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Figure 2. The averages of the collected spectra for each type of ACE from the selected range after baseline correction, normalization and smoothing.
Figure 2. The averages of the collected spectra for each type of ACE from the selected range after baseline correction, normalization and smoothing.
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Figure 3. LDA subspace from test set defined by discriminant functions (matrix Z). The corresponding protein groups from the test part are indicated by color: blue—lung ACE; red—seminal fluid ACE; green—heart ACE.
Figure 3. LDA subspace from test set defined by discriminant functions (matrix Z). The corresponding protein groups from the test part are indicated by color: blue—lung ACE; red—seminal fluid ACE; green—heart ACE.
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Figure 4. Feature importance analysis of trained LDA model. Bar plots indicate the most significant model weights for each ACE group after filtering described above. The average spectra of the corresponding ACE are also shown in the figure.
Figure 4. Feature importance analysis of trained LDA model. Bar plots indicate the most significant model weights for each ACE group after filtering described above. The average spectra of the corresponding ACE are also shown in the figure.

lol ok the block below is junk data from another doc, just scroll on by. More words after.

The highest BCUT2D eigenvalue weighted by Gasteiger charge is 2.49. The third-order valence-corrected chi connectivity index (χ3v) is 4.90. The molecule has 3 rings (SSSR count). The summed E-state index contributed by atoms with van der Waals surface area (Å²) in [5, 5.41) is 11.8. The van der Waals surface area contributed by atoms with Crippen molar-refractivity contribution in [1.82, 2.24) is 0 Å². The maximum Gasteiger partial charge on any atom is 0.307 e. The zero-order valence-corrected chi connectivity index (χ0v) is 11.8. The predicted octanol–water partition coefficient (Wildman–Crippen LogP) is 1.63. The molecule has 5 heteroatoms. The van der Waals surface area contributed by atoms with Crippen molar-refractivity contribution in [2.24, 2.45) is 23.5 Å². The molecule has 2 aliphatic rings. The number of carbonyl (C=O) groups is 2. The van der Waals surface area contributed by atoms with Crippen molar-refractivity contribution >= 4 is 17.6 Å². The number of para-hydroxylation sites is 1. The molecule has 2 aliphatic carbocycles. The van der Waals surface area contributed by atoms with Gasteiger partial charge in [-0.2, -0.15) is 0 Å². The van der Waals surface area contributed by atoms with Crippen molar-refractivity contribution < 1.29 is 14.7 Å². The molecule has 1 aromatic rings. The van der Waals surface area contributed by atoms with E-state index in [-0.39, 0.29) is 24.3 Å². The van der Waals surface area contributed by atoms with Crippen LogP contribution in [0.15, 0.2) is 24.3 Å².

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Figure 5. Feature contribution to the mean ACE spectra: (a) for first 25 selected features; (b) for first 50 selected features; (c) achieved accuracy with its confidence (2σ) interval vs number of selected features for the classification.
Figure 5. Feature contribution to the mean ACE spectra: (a) for first 25 selected features; (b) for first 50 selected features; (c) achieved accuracy with its confidence (2σ) interval vs number of selected features for the classification.
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Figure 6. Selected intervals from Figure 5, assigned for each type of ACE, respectively. Bar plots correspond to the feature importance. Lines correspond to spectra averages for each ACE type.
Figure 6. Selected intervals from Figure 5, assigned for each type of ACE, respectively. Bar plots correspond to the feature importance. Lines correspond to spectra averages for each ACE type.
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Table 1. ACE band assignment.
Table 1. ACE band assignment.
Seminal FluidLungHeartBand AssignmentAmino Acid or DipeptideReported Band Ref
421423425Skeletal def.---
435--Skeletal def.---
453--Benzene ring def.Trp454[57]
492--COO bend. + CH2Gly497, 496[58,59]
537538543COO def.Arg535[60]
572--COO rock.Thr568[61]
591--NH def.Trp595[62]
630628630C-S str.Met632[63]
652649650Imidazole ring breathingHis657[59]
683--C-S str.Met-Leu685[64]
766766765CH2 rock.Met765[59]
833835833Ring breathing mode and out-of-planeTyr837[65]
857859859Ring def. Fermi resonance 857[65]